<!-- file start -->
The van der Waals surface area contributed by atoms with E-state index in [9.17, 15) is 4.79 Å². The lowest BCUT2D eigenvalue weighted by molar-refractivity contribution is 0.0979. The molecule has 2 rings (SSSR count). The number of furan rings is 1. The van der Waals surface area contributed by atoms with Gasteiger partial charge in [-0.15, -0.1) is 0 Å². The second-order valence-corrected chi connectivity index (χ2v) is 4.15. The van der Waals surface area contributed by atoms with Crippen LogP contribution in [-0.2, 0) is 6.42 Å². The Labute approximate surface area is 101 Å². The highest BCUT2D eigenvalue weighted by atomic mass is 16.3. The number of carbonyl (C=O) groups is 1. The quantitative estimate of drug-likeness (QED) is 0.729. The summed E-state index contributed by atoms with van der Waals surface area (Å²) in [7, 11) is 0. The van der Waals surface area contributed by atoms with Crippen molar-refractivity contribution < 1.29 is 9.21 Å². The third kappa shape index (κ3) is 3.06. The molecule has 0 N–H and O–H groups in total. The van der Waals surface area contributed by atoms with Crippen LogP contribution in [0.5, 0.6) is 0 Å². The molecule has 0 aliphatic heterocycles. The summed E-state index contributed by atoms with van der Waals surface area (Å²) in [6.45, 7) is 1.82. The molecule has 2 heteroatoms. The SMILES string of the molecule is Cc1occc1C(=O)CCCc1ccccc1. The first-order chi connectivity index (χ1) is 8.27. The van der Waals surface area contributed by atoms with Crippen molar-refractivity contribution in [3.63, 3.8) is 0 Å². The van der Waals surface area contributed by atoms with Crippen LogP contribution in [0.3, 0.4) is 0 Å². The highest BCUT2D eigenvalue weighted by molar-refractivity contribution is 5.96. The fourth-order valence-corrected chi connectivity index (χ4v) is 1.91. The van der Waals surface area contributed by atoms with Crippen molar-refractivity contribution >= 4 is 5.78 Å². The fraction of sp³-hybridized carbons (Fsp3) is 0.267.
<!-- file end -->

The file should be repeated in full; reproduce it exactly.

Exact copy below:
The van der Waals surface area contributed by atoms with E-state index in [9.17, 15) is 4.79 Å². The lowest BCUT2D eigenvalue weighted by molar-refractivity contribution is 0.0979. The molecule has 2 rings (SSSR count). The number of furan rings is 1. The van der Waals surface area contributed by atoms with Gasteiger partial charge in [-0.15, -0.1) is 0 Å². The second-order valence-corrected chi connectivity index (χ2v) is 4.15. The van der Waals surface area contributed by atoms with Crippen LogP contribution in [-0.2, 0) is 6.42 Å². The Labute approximate surface area is 101 Å². The highest BCUT2D eigenvalue weighted by atomic mass is 16.3. The number of carbonyl (C=O) groups is 1. The quantitative estimate of drug-likeness (QED) is 0.729. The summed E-state index contributed by atoms with van der Waals surface area (Å²) in [7, 11) is 0. The van der Waals surface area contributed by atoms with Crippen molar-refractivity contribution < 1.29 is 9.21 Å². The third kappa shape index (κ3) is 3.06. The molecule has 0 N–H and O–H groups in total. The van der Waals surface area contributed by atoms with Crippen LogP contribution in [0.5, 0.6) is 0 Å². The molecule has 0 aliphatic heterocycles. The summed E-state index contributed by atoms with van der Waals surface area (Å²) in [6.45, 7) is 1.82. The molecule has 2 heteroatoms. The SMILES string of the molecule is Cc1occc1C(=O)CCCc1ccccc1. The first-order chi connectivity index (χ1) is 8.27. The van der Waals surface area contributed by atoms with Crippen molar-refractivity contribution in [3.63, 3.8) is 0 Å². The van der Waals surface area contributed by atoms with Crippen LogP contribution in [0.3, 0.4) is 0 Å². The highest BCUT2D eigenvalue weighted by molar-refractivity contribution is 5.96. The fourth-order valence-corrected chi connectivity index (χ4v) is 1.91. The van der Waals surface area contributed by atoms with Crippen molar-refractivity contribution >= 4 is 5.78 Å². The fraction of sp³-hybridized carbons (Fsp3) is 0.267.